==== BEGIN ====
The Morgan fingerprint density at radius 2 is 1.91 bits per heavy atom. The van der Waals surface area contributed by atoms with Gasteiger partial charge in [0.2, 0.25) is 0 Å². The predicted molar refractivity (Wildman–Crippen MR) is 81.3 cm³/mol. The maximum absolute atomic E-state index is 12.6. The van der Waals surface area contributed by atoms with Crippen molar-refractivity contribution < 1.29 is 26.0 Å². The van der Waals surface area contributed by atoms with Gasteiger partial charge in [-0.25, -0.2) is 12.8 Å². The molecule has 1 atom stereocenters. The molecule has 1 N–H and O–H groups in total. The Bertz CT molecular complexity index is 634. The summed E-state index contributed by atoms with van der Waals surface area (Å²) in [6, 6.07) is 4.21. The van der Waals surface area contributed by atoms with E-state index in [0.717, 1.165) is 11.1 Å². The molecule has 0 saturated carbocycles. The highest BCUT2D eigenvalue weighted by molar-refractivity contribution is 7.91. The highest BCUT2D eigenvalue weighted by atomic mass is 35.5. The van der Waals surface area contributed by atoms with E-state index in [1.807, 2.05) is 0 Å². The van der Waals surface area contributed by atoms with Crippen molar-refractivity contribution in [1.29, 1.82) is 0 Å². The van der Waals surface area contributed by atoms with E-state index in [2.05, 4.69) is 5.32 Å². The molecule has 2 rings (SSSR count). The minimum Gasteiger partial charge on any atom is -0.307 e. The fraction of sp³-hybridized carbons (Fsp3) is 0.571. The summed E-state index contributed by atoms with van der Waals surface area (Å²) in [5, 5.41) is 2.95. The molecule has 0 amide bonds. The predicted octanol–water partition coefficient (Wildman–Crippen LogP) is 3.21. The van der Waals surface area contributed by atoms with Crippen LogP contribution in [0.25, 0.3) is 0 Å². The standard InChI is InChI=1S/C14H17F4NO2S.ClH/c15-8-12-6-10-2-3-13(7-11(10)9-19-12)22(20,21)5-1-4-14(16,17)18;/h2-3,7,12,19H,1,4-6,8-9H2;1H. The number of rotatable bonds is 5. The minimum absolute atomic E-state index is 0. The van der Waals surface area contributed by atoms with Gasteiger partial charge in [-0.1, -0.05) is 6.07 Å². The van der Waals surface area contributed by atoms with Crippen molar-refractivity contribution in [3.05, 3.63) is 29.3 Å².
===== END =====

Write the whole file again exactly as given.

The Morgan fingerprint density at radius 2 is 1.91 bits per heavy atom. The van der Waals surface area contributed by atoms with Gasteiger partial charge in [0.2, 0.25) is 0 Å². The predicted molar refractivity (Wildman–Crippen MR) is 81.3 cm³/mol. The maximum absolute atomic E-state index is 12.6. The van der Waals surface area contributed by atoms with Crippen molar-refractivity contribution < 1.29 is 26.0 Å². The van der Waals surface area contributed by atoms with Gasteiger partial charge in [-0.25, -0.2) is 12.8 Å². The molecule has 1 atom stereocenters. The molecule has 1 N–H and O–H groups in total. The Bertz CT molecular complexity index is 634. The summed E-state index contributed by atoms with van der Waals surface area (Å²) in [6, 6.07) is 4.21. The van der Waals surface area contributed by atoms with E-state index in [0.717, 1.165) is 11.1 Å². The molecule has 0 saturated carbocycles. The highest BCUT2D eigenvalue weighted by molar-refractivity contribution is 7.91. The highest BCUT2D eigenvalue weighted by atomic mass is 35.5. The van der Waals surface area contributed by atoms with E-state index in [1.807, 2.05) is 0 Å². The van der Waals surface area contributed by atoms with Crippen molar-refractivity contribution in [1.29, 1.82) is 0 Å². The van der Waals surface area contributed by atoms with E-state index in [2.05, 4.69) is 5.32 Å². The molecule has 2 rings (SSSR count). The minimum Gasteiger partial charge on any atom is -0.307 e. The fraction of sp³-hybridized carbons (Fsp3) is 0.571. The summed E-state index contributed by atoms with van der Waals surface area (Å²) in [5, 5.41) is 2.95. The molecule has 0 amide bonds. The predicted octanol–water partition coefficient (Wildman–Crippen LogP) is 3.21. The van der Waals surface area contributed by atoms with Crippen LogP contribution in [0.25, 0.3) is 0 Å². The standard InChI is InChI=1S/C14H17F4NO2S.ClH/c15-8-12-6-10-2-3-13(7-11(10)9-19-12)22(20,21)5-1-4-14(16,17)18;/h2-3,7,12,19H,1,4-6,8-9H2;1H. The number of rotatable bonds is 5. The minimum absolute atomic E-state index is 0. The van der Waals surface area contributed by atoms with Gasteiger partial charge in [-0.1, -0.05) is 6.07 Å². The van der Waals surface area contributed by atoms with Crippen molar-refractivity contribution in [3.05, 3.63) is 29.3 Å².